Despite the proliferation of online content, the in-store magazine has grown in stature and sophistication, providing customer reach and engagement.
Customer magazines have long been part of retailers’ marketing armoury, but such titles are proving more popular than ever as retailers increase their focus on driving loyalty and spend among their existing customer bases.
And as the prominence of retailers’ magazines has increased so has the quality of content. “The biggest magazines in the country are retail magazines,” says Content Marketing Association (CMA) chief operating officer Julia Hutchison. ABC circulation figures for June showed, for example, that free magazine John Lewis Edition continued to outstrip paid-for newsstand titles including Glamour, Cosmopolitan and Marie Claire in the women’s lifestyle and fashion sector. Asda claims its Asda Magazine has the biggest circulation of any women’s monthly in the UK with a print run of 2 million.
And a survey carried out for CMA last month showed that 61% of respondents read magazines published by retail brands or supermarkets. Some suggest this is a consequence of recession-hit shoppers switching to in-store freebies rather than paying for magazines.
Hutchison says that recent ABC figures showed a 3% increase for customer magazines but a 13% decline for consumer magazines, while Customer Magazines – a recent report from market analysis company Key Note – predicted growth in the customer magazine sector of 22.1% between 2012 and 2016.
Such figures are promising, and retailers seem to be taking them on board, as many re-examine the in-store magazine model. Next month, bookseller Waterstones is publishing a new free magazine, Between the Lines, with more editions to follow next year. It will have a print run of 600,000 and be available online too.
Key Note editor Lucy Bishop believes that improved content is driving the change. “The evolution of the store magazine has involved publishers adding more informative content such as news stories, celebrity interviews and features, thus making such publications much more appealing to customers. Before, such magazines would be relatively small in scale and would focus solely on the retailer’s products and services,” she says.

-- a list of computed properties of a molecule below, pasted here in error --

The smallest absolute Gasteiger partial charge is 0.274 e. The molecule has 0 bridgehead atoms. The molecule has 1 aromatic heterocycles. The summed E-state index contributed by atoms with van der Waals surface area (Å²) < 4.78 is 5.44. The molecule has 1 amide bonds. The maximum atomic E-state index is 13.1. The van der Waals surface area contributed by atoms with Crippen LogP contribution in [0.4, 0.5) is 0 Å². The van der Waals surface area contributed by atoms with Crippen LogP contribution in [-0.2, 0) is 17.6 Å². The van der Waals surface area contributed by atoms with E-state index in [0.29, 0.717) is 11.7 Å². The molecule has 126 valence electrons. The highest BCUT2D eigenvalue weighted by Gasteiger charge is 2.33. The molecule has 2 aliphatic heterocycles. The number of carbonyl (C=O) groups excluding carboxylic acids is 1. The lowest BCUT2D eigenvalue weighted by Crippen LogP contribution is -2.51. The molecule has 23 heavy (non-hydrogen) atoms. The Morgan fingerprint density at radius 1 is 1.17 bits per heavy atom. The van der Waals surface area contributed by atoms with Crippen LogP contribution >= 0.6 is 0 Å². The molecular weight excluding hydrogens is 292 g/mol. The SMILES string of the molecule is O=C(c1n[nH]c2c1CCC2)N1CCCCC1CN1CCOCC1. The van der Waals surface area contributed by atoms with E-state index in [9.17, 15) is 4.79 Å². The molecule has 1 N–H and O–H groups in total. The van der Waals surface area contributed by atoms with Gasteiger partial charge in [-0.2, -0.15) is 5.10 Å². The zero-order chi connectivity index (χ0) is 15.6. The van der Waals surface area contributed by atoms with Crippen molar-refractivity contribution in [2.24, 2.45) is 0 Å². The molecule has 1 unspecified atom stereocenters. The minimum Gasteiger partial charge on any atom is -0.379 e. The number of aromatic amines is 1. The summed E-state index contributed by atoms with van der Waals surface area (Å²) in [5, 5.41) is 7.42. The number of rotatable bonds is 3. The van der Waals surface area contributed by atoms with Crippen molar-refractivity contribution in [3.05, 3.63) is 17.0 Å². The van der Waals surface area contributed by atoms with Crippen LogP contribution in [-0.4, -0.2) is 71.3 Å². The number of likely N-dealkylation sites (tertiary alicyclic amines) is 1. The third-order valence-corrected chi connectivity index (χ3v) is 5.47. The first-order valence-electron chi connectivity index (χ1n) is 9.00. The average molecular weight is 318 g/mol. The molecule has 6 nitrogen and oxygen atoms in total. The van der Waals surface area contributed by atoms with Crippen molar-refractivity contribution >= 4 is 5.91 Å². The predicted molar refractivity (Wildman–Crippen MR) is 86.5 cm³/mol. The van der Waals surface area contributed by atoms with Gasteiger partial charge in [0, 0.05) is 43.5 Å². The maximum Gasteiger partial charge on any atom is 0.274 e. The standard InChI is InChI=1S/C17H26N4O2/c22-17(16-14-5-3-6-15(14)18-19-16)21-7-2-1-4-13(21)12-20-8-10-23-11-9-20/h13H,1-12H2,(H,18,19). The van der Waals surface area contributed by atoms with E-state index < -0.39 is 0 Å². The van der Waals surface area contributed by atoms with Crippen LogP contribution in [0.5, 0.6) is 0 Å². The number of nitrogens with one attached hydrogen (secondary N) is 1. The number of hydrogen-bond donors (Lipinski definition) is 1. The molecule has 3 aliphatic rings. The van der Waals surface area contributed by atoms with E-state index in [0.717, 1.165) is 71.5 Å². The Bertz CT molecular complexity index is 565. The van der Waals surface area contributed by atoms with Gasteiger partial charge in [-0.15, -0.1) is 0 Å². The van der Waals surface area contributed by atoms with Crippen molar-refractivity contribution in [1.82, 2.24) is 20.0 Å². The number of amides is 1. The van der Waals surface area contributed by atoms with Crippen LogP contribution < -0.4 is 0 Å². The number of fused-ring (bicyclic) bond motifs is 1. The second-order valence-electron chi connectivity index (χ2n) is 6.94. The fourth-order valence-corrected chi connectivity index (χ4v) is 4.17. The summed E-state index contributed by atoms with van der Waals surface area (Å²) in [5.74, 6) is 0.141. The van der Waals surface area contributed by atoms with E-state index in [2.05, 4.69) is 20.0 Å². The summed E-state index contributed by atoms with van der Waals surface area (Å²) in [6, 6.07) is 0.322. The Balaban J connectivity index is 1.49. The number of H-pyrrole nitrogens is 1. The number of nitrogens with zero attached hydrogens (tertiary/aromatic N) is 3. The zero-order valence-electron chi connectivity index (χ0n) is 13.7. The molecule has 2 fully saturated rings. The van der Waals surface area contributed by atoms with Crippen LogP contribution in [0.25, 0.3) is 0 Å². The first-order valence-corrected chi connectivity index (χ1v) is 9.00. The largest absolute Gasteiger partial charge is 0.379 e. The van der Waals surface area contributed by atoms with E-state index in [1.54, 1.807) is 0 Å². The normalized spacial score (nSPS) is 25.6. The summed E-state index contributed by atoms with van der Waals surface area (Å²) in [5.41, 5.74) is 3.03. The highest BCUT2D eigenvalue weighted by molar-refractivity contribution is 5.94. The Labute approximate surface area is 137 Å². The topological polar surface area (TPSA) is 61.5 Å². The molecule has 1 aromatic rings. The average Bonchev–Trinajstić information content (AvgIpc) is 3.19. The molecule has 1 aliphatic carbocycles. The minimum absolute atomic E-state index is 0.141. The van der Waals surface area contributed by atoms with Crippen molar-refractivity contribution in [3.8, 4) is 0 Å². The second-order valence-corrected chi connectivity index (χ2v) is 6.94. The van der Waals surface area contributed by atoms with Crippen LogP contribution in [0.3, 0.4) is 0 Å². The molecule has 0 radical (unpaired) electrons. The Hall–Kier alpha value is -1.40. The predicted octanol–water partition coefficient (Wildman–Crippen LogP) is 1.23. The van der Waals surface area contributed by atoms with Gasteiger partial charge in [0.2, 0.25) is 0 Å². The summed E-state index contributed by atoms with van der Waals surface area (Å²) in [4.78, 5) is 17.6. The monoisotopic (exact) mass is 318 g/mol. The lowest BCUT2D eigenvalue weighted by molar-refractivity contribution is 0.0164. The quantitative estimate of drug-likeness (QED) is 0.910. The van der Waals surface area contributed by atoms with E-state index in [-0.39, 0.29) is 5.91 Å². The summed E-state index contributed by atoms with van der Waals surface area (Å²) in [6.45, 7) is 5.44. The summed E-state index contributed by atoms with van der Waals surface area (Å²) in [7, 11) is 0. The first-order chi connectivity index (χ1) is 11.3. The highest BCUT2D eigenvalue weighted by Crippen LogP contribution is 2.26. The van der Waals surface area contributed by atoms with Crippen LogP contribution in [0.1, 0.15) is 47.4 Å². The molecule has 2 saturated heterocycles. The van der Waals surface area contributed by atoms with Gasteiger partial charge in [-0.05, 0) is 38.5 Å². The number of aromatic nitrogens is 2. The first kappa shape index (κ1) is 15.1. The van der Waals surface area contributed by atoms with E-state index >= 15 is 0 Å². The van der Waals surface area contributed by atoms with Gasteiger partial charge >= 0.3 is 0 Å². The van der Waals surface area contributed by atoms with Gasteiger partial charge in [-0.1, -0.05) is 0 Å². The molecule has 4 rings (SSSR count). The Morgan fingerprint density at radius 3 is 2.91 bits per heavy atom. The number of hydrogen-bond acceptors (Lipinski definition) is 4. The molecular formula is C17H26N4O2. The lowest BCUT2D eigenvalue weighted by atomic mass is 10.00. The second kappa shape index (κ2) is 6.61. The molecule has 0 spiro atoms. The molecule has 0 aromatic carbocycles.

Hutchison calls it “a rise of freemium content” – shoppers are hunting out free, quality content.
While their content might have evolved, the aim of the magazines remains the same – to encourage customers to spend more. The CMA research suggested an uplift of 13% on average weekly spend among those customers who were regular readers. “For us it’s about customer loyalty, frequency and spend,” says Cath Kidston marketing director Andrea Moore, whose magazine is published by Publicis Blueprint.
Those goals are applicable at any retailer but how to execute is simple in theory and harder in practice. “The number one aim is to inspire customers,” says Kath Shaw, head of printed media at Asda national advertising, which also works with Publicis Blueprint. “It’s an opportunity to show our customers interesting recipes, show them what’s new in store and the latest fashion from George.”
For many retailers it is also about helping the consumer understand how to use or identify with products. “It’s a way of inspiring people to buy our range of products by showcasing them in real situations,” says Moore.
John Lewis attributes its recent success in the fashion sector in part to the strength of John Lewis Edition, which it says has helped lend credibility to its offer. “It is a magazine that showcases our breadth of range and which has had a very positive effect on John Lewis as a fashion destination,” says John Lewis head of brand creative Paul Porral.